In the United States, the longest-running dividend payer is believed to be the utility company Consolidated Edison (NYSE: ED), which has paid dividends continuously since 1885.
Other U.S. companies with a long history of paying dividends include the tobacco company Altria (formerly Philip Morris), which has paid dividends since 1924, and the consumer goods company Procter & Gamble, which has paid dividends since 1890. Other notable long-term dividend payers in the U.S. include Coca-Cola, Johnson & Johnson, and ExxonMobil.
These latter companies are part of an elite group of stocks known as “Dividend Kings” – stocks that have paid their dividends for at least 50 consecutive years.
The longest-running dividend payer in the world is believed to be the Swedish engineering company Stora Enso, which has paid dividends since 1878.
Ways to Invest
First, some popular Exchange-Traded Funds (ETFs) track Dividend Achievers. Here are three:
- ProShares S&P 500 Dividend Aristocrats ETF (NOBL): This ETF tracks the S&P 500 Dividend Aristocrats Index, which includes companies in the S&P 500 that have increased their dividends for at least 25 consecutive years.
- Vanguard Dividend Appreciation ETF (VIG): This ETF invests in U.S. stocks with a history of increasing dividends for at least 10 consecutive years. It tracks the NASDAQ U.S. Dividend Achievers Select Index.
- SPDR S&P Dividend ETF (SDY): This ETF tracks the S&P High Yield Dividend Aristocrats Index, which includes companies in the S&P Composite 1500 Index that have increased their dividends for at least 20 consecutive years.
While buying an ETF provides a fast and easy way to buy a basket of Dividend Achievers, it is my least favorite approach. Why? Because these typically just follow the market.
They tend to rise and fall with the market and offer no special “excess” return.
A New Approach to Dividend Investing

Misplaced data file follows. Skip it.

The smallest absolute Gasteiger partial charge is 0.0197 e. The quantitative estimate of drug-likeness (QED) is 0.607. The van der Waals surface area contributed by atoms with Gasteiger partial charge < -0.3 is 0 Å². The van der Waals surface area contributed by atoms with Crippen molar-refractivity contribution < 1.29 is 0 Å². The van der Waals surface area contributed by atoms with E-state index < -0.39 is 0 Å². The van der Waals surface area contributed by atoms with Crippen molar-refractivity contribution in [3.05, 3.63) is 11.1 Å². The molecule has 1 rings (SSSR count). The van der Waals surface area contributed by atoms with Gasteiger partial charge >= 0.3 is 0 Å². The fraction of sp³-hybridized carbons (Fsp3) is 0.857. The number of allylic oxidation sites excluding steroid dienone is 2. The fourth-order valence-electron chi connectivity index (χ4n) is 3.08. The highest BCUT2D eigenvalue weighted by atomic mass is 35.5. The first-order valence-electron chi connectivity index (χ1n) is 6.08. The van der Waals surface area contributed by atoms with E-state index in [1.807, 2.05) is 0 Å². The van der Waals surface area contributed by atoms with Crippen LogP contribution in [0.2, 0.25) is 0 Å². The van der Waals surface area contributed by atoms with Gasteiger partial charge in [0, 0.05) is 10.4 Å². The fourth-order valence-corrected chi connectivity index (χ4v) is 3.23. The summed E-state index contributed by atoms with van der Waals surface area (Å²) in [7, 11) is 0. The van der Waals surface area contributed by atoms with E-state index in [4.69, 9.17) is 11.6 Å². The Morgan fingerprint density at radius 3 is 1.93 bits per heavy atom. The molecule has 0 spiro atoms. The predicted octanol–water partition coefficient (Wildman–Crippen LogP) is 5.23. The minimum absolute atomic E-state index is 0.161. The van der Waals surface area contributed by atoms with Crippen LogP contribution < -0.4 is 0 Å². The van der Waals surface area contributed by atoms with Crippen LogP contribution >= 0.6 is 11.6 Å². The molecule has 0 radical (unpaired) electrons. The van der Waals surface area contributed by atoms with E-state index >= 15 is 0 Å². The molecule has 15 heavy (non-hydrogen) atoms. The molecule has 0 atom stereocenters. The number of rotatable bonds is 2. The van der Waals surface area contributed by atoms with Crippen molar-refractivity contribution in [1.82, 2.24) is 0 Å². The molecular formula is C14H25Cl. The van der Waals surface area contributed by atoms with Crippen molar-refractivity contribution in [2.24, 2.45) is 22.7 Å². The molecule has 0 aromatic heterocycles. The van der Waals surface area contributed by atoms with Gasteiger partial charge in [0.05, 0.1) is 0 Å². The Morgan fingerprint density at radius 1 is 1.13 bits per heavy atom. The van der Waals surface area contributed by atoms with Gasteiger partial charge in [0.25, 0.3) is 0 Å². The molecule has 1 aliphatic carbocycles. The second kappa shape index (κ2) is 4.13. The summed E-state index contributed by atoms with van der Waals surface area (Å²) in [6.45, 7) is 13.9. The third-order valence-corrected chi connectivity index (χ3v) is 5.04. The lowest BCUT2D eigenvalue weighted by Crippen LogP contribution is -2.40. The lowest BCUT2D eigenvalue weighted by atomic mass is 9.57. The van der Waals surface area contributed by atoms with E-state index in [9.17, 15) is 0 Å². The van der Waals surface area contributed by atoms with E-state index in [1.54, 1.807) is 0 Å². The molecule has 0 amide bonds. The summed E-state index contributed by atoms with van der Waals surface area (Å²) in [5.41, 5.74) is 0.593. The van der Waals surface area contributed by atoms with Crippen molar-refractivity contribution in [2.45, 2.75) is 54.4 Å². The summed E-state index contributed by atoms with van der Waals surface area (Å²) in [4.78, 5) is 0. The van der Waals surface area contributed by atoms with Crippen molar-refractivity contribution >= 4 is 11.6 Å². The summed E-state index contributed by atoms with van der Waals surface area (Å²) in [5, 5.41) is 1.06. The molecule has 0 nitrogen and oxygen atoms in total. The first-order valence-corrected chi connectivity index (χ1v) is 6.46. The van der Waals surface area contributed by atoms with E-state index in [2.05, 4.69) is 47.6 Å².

Thus, my preferred way of investing in dividend stocks is using what I call the “Quantamental” approach – blend of quantitative, fundamental, and technical analysis that has historically demonstrated an “edge.”
Let me explain.
I begin with a universe of dividend-paying stocks and then rank them on the basis of factors such as value, growth, quality, margins, and profitability. This gives me the ability to find companies that not only pay a dividend today, but also have the ability to continue paying dividends in the future.
This provides me with a list to further research.
Next, I only view stocks that are ranked 80 or higher in my composite ranking. If I did nothing else, this would place me in the top 1% of investors as the compound return of these top-ranked stocks is 16.1% since 1999.
Presently, there are around 100 stocks that meet or exceed an overall ranking of 80 – that’s still quite a few, so let’s narrow it down further
At the core of Avalon’s money management approach is the use of Relative Strength. Here is how it can be used to find the very best dividend stocks to buy right now.
To do this, I will apply Relative Strength at multiple levels. The goal is to find strong stocks within strong sectors and strong industries.
First, we can see that on the basis of relative strength, Materials, Industrials, and Energy are the three current strongest sectors.
Next, if we drill deeper into the Industrial sector, we can see that there are several industry groups that are also displaying strong Relative Strength.
With this information in hand, it is now easy to cross-reference the master list and look for stocks with a composite ranking of 80 within one of these industries.
This leads us to AGCO, a manufacturer and distributor of farm equipment paying a nearly 4% dividend yield.
While this approach requires more work, it assures we have found a dividend-paying stock that meets our criteria of strong fundamentals and strong technicals.
The challenge today for dividend investors is that overall dividend yields are low when compared to historical averages, and at a time when central banks are aggressively increasing interest rates.
Further, there are increasing signs of a recession implying that many companies’ balance sheets and profit margins will be under pressure.
For dividend investors, there has never been a more important time in recent history to focus on quality, performance, and risk management as current dividend yields will likely not be enough to cushion stock market declines.
If you’d like to talk more about how Avalon’s Relative Strength-based strategies and investment models can help you navigate the markets with ease, schedule a free 1-hour consultation with one of their advisors today.